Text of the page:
While the grading report is a very important document, many people do not fully understand every feature that is detailed on the certificate. In this article, we’ll discuss the contents and remarks made under the ‘Other Comments’ section.
The ‘Comments’ or ‘Other comments’ section on a report is reserved for stuff that the laboratory want you to know but cannot be put within the report’s format. Broadly speaking, most of the information placed in the comments section is regarded as minor and don’t usually impact the appearance of the diamond.
With that said, there are cases whereby comments are deemed acceptable and unacceptable in my professional opinion. Whether a comment is malignant and benign largely depends on which lab graded the diamond, the size of the stone, clarity grades assigned and depends on a case by case basis.
As I mentioned earlier, every diamond is different. For clarity grades of VS2 or better, you will most likely be safe. If you see such comments on your GIA report for stones with SI1 or lower, my best advice is to get someone trained to eyeball the diamond before purchase. In severe cases, factors like additional clouds or internal graining might make a diamond appear hazy and this is something that you can’t tell from a piece of paper.
If you are purchasing SI clarity stones and the inclusion plot looks amazingly clean with little or no inclusions except for the comments above, it requires a careful examination of the stone. In my experience, I had come across many SI diamonds that appear to have very clean plots and yet appear milky in real life.
The rule of the thumb is, you can’t game the GIA/AGS grading system. There is always a reason for a diamond to be graded as a slightly included stone. If an SI stone has a nice neat inclusion plot, most of the time, the flaws are usually more serious than you think it is.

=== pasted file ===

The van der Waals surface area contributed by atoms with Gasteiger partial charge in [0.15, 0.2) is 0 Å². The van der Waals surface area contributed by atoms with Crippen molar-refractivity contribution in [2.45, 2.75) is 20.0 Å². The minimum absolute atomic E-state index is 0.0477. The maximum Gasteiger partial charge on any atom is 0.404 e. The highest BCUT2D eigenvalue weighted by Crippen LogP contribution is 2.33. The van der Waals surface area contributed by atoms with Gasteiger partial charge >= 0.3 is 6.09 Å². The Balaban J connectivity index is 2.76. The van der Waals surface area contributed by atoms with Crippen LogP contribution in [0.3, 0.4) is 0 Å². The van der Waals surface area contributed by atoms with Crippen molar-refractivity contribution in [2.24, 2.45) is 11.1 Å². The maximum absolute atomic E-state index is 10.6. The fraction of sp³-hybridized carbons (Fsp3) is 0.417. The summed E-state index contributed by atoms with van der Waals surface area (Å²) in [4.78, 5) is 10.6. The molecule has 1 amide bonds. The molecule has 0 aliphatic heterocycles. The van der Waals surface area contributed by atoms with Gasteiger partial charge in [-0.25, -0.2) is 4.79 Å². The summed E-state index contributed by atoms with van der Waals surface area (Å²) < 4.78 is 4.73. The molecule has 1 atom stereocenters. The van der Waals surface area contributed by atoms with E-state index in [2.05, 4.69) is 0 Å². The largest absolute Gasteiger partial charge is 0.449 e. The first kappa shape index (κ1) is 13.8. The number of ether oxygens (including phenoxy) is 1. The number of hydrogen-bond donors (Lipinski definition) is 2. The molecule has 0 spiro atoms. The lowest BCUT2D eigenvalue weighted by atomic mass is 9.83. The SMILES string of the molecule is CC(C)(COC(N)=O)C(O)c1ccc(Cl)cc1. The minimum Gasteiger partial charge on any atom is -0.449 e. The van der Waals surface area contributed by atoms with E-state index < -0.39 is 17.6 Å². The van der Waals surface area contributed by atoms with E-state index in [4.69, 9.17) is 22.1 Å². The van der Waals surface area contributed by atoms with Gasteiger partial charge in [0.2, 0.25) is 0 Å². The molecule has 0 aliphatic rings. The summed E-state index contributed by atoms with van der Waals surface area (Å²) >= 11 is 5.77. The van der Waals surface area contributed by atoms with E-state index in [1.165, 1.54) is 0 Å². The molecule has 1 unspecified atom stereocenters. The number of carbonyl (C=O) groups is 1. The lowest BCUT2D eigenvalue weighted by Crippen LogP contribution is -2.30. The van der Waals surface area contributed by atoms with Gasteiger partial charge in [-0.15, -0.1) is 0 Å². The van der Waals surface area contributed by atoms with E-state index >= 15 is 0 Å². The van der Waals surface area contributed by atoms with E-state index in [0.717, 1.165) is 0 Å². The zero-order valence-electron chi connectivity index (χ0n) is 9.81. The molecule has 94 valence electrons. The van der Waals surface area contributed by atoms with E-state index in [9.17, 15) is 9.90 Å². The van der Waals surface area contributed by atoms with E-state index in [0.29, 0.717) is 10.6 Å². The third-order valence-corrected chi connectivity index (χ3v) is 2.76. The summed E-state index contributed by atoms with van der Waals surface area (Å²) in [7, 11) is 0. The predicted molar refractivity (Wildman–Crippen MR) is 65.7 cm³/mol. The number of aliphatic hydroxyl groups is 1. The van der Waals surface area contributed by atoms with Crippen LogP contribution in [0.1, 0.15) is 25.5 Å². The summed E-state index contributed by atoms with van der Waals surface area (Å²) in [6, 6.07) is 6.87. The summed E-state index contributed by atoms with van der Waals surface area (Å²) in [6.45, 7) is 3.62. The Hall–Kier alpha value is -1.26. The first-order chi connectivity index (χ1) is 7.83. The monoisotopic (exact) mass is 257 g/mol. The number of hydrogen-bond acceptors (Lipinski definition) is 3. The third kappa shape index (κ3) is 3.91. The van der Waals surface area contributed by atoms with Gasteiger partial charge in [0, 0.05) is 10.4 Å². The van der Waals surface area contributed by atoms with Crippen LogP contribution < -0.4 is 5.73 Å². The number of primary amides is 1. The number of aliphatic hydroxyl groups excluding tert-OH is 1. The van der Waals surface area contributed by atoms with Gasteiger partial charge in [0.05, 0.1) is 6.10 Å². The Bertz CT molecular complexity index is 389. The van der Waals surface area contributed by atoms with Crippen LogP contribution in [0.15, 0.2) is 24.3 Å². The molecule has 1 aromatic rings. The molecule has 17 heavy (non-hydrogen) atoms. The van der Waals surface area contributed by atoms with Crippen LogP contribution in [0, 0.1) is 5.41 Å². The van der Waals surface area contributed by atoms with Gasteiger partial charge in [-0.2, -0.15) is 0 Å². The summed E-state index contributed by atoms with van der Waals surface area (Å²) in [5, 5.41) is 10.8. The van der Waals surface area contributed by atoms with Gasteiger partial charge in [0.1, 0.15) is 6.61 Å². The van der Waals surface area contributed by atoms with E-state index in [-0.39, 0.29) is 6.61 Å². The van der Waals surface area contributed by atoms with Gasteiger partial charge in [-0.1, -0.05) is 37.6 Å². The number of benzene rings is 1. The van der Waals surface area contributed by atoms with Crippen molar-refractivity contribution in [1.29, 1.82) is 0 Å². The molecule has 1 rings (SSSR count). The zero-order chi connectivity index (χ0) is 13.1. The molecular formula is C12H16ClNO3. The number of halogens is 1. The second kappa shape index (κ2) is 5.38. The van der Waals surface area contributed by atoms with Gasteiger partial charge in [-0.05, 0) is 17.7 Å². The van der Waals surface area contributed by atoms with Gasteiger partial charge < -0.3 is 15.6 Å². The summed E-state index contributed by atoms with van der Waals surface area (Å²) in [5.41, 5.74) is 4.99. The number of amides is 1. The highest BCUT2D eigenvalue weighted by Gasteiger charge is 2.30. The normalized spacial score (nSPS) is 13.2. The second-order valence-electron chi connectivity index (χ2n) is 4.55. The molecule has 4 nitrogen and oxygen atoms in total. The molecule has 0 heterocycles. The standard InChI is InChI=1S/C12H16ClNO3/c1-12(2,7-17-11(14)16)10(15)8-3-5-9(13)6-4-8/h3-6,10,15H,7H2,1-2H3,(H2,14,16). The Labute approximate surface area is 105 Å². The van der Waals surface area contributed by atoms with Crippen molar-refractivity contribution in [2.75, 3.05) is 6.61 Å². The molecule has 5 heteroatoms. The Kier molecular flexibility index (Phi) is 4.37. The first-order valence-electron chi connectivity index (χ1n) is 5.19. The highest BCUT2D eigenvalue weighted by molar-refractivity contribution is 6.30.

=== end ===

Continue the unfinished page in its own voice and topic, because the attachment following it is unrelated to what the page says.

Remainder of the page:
Crown angles greater than 40 degrees – Comments about crown angles and related remarks to cut proportions are significant issues to beware of. They usually indicate that the stone’s cutting is perform to extremes and are telltale signs of poorly made diamonds.
Internal laser drilling not shown – Be on the lookout for remarks and any mentions of laser drill holes. The presence of these features indicates a clarity enhanced diamond and that the stone was treated artificially.
We are standing on thin ice here. Grade setting inclusions and statements should be avoided for diamonds with low clarity grades. For example, the sentence “Clarity grade is based on clouds that are not shown” in an SI2 stone is the unholy stamp of death.
Brilliance and dispersion suffers because the cloud inclusions occur at so many locations throughout the stone such that it is no longer feasible to plot them on a 2D diagram. There is a 99% probability that the diamond will appear hazy or milky due to this remark because the inclusions affect the pathways of light transversing through the stone.
For diamonds with VS2 or higher grades, such comments require a case by case analysis. The best way to determine any negative effects is to examine the diamond physically and seek the help of a professional. Similar to the point mentioned above, there are other similar examples that require you to view a particular stone in suspicion:
Grade setting remarks like patches of color are uncommon occurrences.
I want to stress the importance of asking the jeweler for clarification if you see anything that isn’t clear. If the jeweler himself is unsure or gives an ambiguous answer, switch your jeweler or opt for an independent appraiser. At no point in time should you buy such diamonds blind and take up the additional risks of a problematic stone.
To conclude, you should always take extra care in reading the entire grading report. Many people simply skim through a report and bypass reading this section all together. Remember, you are paying significant amounts of money for a diamond and every single detail matters.
I believe I had covered and touched on the majority of comments used by laboratories. However, if you come across other comments that aren’t listed here or if you need my second opinion on a stone, feel free to leave me a message below.<< Prev Page